t'ai freedom ford

oh deer, i am sorry for your roadsidefuneral—speeding procession of shock & pitywe wonder how a deer dies—suicide?& what of the fender that did you ineyeless bastard with no regard for naturethis your backyard—black boys sympathetic thoughknow what it like to lie in the road for hoursthe sun making fun of your composureoh deer, how you decompose         bloodless bodyparty of rigor mortis         only your headdisintegrates into a mulch of leavesblack boys not as graceful         their clumsy bloodshimmers & shames the pavement         oh dear deer,at least your death accident         though some'll say                                            you had it coming

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& more black by t’ai freedom ford is a collection of what ford calls “Black-ass sonnets,” which take their cues from Wanda Coleman’s “American sonnets.” For ford, the word “American” conjures the spirit of her ancestors. The poems are rebellious, outspoken, and take no shit. They investigate Black art, Black bodies, Black sexuality, and Black language, unapologetically and with a capital B.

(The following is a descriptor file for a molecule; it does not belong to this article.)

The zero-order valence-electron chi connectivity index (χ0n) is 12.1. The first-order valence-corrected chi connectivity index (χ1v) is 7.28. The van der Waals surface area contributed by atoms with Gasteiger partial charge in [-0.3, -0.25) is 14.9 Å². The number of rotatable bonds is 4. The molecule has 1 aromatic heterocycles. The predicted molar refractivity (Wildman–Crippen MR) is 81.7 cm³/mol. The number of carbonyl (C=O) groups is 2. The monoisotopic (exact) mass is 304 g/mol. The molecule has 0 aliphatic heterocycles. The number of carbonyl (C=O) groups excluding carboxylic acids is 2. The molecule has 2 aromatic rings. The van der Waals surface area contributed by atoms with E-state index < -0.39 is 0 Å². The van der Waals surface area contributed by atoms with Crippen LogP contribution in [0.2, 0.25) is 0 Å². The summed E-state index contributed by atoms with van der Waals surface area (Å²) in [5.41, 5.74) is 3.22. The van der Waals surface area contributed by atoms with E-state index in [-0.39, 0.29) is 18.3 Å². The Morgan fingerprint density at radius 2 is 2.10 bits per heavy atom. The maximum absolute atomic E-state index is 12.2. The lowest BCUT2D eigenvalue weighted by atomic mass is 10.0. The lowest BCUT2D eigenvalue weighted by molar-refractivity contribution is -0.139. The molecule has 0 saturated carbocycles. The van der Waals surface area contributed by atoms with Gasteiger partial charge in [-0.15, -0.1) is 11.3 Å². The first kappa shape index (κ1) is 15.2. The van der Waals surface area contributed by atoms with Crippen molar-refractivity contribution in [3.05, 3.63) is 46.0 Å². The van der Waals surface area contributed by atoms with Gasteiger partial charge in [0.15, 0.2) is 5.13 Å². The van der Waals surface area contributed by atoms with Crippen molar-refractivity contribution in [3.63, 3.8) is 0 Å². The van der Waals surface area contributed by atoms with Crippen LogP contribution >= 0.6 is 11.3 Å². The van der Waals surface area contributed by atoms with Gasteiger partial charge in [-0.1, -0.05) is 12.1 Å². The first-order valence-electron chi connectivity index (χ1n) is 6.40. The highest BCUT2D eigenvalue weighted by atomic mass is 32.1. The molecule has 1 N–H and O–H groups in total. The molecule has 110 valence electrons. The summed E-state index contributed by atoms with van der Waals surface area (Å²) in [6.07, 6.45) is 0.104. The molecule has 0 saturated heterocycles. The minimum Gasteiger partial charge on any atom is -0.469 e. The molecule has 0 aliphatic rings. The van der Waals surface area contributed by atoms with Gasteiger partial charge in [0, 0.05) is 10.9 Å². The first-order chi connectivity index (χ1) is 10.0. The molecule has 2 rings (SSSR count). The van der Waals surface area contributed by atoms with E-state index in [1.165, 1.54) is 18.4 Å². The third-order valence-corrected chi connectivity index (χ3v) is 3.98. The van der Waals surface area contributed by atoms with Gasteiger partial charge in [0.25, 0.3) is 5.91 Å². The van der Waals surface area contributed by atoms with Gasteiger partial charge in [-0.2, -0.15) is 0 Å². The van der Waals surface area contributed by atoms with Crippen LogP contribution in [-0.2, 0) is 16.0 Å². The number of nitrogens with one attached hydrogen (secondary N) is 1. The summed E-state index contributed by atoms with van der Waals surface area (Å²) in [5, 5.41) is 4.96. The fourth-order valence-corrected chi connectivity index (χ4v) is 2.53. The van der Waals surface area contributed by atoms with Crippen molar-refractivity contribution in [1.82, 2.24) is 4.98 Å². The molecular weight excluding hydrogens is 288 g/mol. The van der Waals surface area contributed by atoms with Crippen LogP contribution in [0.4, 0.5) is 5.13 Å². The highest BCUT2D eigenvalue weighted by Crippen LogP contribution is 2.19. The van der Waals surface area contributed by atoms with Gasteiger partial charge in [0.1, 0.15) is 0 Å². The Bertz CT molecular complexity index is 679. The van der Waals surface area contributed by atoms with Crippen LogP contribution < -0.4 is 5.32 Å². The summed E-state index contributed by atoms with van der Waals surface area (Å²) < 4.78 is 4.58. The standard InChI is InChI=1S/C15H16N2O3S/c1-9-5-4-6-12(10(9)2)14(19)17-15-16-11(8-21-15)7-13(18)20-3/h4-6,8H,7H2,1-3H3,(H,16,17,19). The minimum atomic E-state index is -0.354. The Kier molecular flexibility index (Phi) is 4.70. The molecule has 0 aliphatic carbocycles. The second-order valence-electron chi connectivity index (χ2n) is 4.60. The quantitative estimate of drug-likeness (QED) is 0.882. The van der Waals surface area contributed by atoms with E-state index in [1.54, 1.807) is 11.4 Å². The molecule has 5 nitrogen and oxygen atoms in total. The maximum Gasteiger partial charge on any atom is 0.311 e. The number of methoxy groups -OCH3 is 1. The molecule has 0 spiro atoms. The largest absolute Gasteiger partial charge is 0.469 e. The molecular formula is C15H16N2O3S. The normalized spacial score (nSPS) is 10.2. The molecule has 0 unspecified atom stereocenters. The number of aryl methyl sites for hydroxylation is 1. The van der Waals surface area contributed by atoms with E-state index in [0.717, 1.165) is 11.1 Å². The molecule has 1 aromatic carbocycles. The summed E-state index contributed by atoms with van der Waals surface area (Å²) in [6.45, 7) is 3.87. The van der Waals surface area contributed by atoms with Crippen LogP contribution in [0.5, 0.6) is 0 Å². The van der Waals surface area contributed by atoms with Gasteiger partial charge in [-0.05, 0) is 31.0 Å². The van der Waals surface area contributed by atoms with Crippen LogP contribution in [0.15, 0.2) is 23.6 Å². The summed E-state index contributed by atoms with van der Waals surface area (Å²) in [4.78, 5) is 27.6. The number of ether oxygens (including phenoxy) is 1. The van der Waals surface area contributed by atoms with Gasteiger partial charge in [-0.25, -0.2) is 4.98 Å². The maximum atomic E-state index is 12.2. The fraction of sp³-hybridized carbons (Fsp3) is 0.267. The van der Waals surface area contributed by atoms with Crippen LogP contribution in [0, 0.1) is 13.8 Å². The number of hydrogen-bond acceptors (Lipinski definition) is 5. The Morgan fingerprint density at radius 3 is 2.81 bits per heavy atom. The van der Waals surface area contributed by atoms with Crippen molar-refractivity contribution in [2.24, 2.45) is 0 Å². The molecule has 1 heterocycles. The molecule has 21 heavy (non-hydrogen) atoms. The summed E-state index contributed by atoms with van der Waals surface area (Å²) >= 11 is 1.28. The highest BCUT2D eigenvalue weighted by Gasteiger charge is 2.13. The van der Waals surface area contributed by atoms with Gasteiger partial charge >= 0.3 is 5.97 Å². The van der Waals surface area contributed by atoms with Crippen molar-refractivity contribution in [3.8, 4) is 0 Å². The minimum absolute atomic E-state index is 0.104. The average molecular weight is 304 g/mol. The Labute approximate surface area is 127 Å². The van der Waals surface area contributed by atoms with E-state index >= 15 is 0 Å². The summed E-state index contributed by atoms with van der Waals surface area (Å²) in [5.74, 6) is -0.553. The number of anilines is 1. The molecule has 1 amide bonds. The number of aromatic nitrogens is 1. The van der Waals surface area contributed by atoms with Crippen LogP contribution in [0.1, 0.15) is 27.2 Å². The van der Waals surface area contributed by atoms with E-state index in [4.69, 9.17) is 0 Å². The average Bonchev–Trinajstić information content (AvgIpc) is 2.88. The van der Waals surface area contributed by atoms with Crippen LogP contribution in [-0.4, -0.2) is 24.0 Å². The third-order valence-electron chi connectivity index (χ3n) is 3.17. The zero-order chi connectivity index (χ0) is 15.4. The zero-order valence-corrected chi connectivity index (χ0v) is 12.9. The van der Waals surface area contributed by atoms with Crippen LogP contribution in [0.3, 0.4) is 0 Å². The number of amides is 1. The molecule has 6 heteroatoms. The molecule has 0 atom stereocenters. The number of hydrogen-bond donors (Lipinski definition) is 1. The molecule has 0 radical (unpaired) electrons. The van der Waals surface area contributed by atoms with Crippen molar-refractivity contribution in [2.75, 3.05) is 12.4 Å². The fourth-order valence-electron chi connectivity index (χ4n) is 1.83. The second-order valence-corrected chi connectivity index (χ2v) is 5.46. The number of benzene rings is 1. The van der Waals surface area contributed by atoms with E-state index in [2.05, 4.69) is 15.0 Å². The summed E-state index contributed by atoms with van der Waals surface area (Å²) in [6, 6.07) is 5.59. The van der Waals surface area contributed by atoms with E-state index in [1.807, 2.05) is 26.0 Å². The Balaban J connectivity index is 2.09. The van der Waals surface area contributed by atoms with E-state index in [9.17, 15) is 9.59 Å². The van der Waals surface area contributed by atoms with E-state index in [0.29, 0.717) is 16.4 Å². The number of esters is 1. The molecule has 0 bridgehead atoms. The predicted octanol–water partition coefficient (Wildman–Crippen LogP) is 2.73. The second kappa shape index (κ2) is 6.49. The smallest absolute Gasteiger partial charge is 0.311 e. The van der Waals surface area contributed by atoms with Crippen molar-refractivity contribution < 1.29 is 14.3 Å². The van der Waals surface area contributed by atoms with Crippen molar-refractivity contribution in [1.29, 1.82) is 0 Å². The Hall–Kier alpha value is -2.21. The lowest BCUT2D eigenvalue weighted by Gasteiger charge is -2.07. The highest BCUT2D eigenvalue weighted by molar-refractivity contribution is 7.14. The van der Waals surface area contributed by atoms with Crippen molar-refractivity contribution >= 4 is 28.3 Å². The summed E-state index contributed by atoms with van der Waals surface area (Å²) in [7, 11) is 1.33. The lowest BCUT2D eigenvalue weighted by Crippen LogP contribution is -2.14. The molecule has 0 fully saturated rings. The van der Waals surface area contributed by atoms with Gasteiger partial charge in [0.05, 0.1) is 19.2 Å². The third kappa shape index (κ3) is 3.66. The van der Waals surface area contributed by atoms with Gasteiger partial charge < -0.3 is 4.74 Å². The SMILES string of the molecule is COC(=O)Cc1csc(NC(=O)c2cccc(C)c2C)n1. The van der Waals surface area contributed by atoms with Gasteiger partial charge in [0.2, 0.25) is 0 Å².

“This is a book holding spectacular spells, songs, and instructions for freedom.”
—Terrance Hayes

“& more black is truth moving at the speed of sound.”
—Patrick Rosal

t’ai freedom ford’s second collection of poems, & more black, is direct, ingenious, vibrant, alive, queer, & BLACK. By turns tough and sexy, wrapped up in the evolving language and sonics of life, these poems take their cue from Wanda Coleman’s American Sonnets as they rhapsodize and dialogue with artists such as Carrie Mae Weems, Glenn Ligon, and Wangechi Mutu, along with many other musicians, artists, and writers. The kinetic energy of ford’s words leap off the page in rebellious, stunning, and revelatory fashion—poems that mesmerize with sheer velocity and telling pauses.

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